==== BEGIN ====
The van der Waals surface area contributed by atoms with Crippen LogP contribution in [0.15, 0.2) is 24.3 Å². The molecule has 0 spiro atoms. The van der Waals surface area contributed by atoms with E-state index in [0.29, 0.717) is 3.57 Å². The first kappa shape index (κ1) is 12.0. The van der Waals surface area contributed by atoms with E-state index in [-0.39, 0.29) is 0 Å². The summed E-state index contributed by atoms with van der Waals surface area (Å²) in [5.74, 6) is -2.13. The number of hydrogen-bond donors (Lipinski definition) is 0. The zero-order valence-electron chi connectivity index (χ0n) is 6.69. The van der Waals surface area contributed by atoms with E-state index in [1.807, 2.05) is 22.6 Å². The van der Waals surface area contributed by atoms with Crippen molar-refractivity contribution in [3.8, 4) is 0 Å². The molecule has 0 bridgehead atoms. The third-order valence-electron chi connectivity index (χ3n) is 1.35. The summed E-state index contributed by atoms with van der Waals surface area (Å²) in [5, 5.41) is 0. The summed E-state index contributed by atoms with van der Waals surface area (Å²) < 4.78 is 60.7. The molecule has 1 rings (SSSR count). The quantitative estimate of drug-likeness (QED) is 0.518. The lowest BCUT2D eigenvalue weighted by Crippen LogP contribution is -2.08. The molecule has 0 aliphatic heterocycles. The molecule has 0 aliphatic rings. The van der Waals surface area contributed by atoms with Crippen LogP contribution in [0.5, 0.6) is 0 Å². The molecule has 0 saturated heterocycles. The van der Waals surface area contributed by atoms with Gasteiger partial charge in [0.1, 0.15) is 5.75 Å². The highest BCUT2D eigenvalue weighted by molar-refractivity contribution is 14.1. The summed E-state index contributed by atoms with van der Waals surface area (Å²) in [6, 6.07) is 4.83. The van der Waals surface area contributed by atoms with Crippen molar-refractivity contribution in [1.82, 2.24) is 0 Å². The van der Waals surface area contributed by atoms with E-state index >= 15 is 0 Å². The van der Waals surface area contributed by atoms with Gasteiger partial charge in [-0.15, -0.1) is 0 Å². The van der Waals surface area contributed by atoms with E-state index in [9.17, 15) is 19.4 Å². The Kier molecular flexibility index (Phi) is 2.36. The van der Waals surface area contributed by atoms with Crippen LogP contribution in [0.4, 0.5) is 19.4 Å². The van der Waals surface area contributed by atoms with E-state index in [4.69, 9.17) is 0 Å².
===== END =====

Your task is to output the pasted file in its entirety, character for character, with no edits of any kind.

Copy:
The van der Waals surface area contributed by atoms with Crippen LogP contribution in [0.15, 0.2) is 24.3 Å². The molecule has 0 spiro atoms. The van der Waals surface area contributed by atoms with E-state index in [0.29, 0.717) is 3.57 Å². The first kappa shape index (κ1) is 12.0. The van der Waals surface area contributed by atoms with E-state index in [-0.39, 0.29) is 0 Å². The summed E-state index contributed by atoms with van der Waals surface area (Å²) in [5.74, 6) is -2.13. The number of hydrogen-bond donors (Lipinski definition) is 0. The zero-order valence-electron chi connectivity index (χ0n) is 6.69. The van der Waals surface area contributed by atoms with E-state index in [1.807, 2.05) is 22.6 Å². The van der Waals surface area contributed by atoms with Crippen molar-refractivity contribution in [3.8, 4) is 0 Å². The molecule has 0 bridgehead atoms. The third-order valence-electron chi connectivity index (χ3n) is 1.35. The summed E-state index contributed by atoms with van der Waals surface area (Å²) in [5, 5.41) is 0. The summed E-state index contributed by atoms with van der Waals surface area (Å²) < 4.78 is 60.7. The molecule has 1 rings (SSSR count). The quantitative estimate of drug-likeness (QED) is 0.518. The lowest BCUT2D eigenvalue weighted by Crippen LogP contribution is -2.08. The molecule has 0 aliphatic heterocycles. The molecule has 0 aliphatic rings. The van der Waals surface area contributed by atoms with Crippen LogP contribution in [0.5, 0.6) is 0 Å². The molecule has 0 saturated heterocycles. The van der Waals surface area contributed by atoms with Gasteiger partial charge in [0.1, 0.15) is 5.75 Å². The highest BCUT2D eigenvalue weighted by molar-refractivity contribution is 14.1. The summed E-state index contributed by atoms with van der Waals surface area (Å²) in [6, 6.07) is 4.83. The van der Waals surface area contributed by atoms with Crippen molar-refractivity contribution in [1.82, 2.24) is 0 Å². The van der Waals surface area contributed by atoms with E-state index >= 15 is 0 Å². The van der Waals surface area contributed by atoms with Gasteiger partial charge in [-0.15, -0.1) is 0 Å². The van der Waals surface area contributed by atoms with E-state index in [9.17, 15) is 19.4 Å². The Kier molecular flexibility index (Phi) is 2.36. The van der Waals surface area contributed by atoms with Crippen LogP contribution in [0.4, 0.5) is 19.4 Å². The van der Waals surface area contributed by atoms with E-state index in [4.69, 9.17) is 0 Å².